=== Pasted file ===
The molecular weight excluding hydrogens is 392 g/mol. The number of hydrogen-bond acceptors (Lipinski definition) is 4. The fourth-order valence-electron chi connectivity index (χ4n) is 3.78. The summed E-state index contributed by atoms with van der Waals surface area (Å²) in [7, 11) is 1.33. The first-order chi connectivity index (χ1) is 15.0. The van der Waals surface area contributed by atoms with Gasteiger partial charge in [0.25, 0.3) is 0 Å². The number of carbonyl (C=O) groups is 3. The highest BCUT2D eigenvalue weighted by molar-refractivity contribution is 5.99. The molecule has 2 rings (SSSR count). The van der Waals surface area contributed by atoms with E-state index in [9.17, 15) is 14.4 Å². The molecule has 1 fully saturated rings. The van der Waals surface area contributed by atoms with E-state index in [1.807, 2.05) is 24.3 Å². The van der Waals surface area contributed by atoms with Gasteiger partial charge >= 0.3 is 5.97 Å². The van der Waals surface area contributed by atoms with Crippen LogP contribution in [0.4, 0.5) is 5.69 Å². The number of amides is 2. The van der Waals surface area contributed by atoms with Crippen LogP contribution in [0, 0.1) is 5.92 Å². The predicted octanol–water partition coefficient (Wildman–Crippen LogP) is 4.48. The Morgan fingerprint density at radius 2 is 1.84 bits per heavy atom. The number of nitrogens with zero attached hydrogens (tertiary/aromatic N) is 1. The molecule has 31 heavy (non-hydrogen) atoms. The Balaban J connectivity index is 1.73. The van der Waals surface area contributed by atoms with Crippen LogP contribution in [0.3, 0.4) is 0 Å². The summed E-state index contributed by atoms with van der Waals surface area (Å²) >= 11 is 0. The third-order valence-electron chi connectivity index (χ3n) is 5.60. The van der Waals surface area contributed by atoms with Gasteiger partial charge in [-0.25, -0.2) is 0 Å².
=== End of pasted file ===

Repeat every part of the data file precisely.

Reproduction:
The molecular weight excluding hydrogens is 392 g/mol. The number of hydrogen-bond acceptors (Lipinski definition) is 4. The fourth-order valence-electron chi connectivity index (χ4n) is 3.78. The summed E-state index contributed by atoms with van der Waals surface area (Å²) in [7, 11) is 1.33. The first-order chi connectivity index (χ1) is 15.0. The van der Waals surface area contributed by atoms with Gasteiger partial charge in [0.25, 0.3) is 0 Å². The number of carbonyl (C=O) groups is 3. The highest BCUT2D eigenvalue weighted by molar-refractivity contribution is 5.99. The molecule has 2 rings (SSSR count). The van der Waals surface area contributed by atoms with E-state index in [9.17, 15) is 14.4 Å². The molecule has 1 fully saturated rings. The van der Waals surface area contributed by atoms with E-state index in [1.807, 2.05) is 24.3 Å². The van der Waals surface area contributed by atoms with Gasteiger partial charge >= 0.3 is 5.97 Å². The van der Waals surface area contributed by atoms with Crippen LogP contribution in [0.4, 0.5) is 5.69 Å². The number of amides is 2. The van der Waals surface area contributed by atoms with Crippen LogP contribution in [0, 0.1) is 5.92 Å². The predicted octanol–water partition coefficient (Wildman–Crippen LogP) is 4.48. The Morgan fingerprint density at radius 2 is 1.84 bits per heavy atom. The number of nitrogens with zero attached hydrogens (tertiary/aromatic N) is 1. The molecule has 31 heavy (non-hydrogen) atoms. The Balaban J connectivity index is 1.73. The van der Waals surface area contributed by atoms with Crippen LogP contribution in [0.3, 0.4) is 0 Å². The summed E-state index contributed by atoms with van der Waals surface area (Å²) >= 11 is 0. The third-order valence-electron chi connectivity index (χ3n) is 5.60. The van der Waals surface area contributed by atoms with Gasteiger partial charge in [-0.25, -0.2) is 0 Å².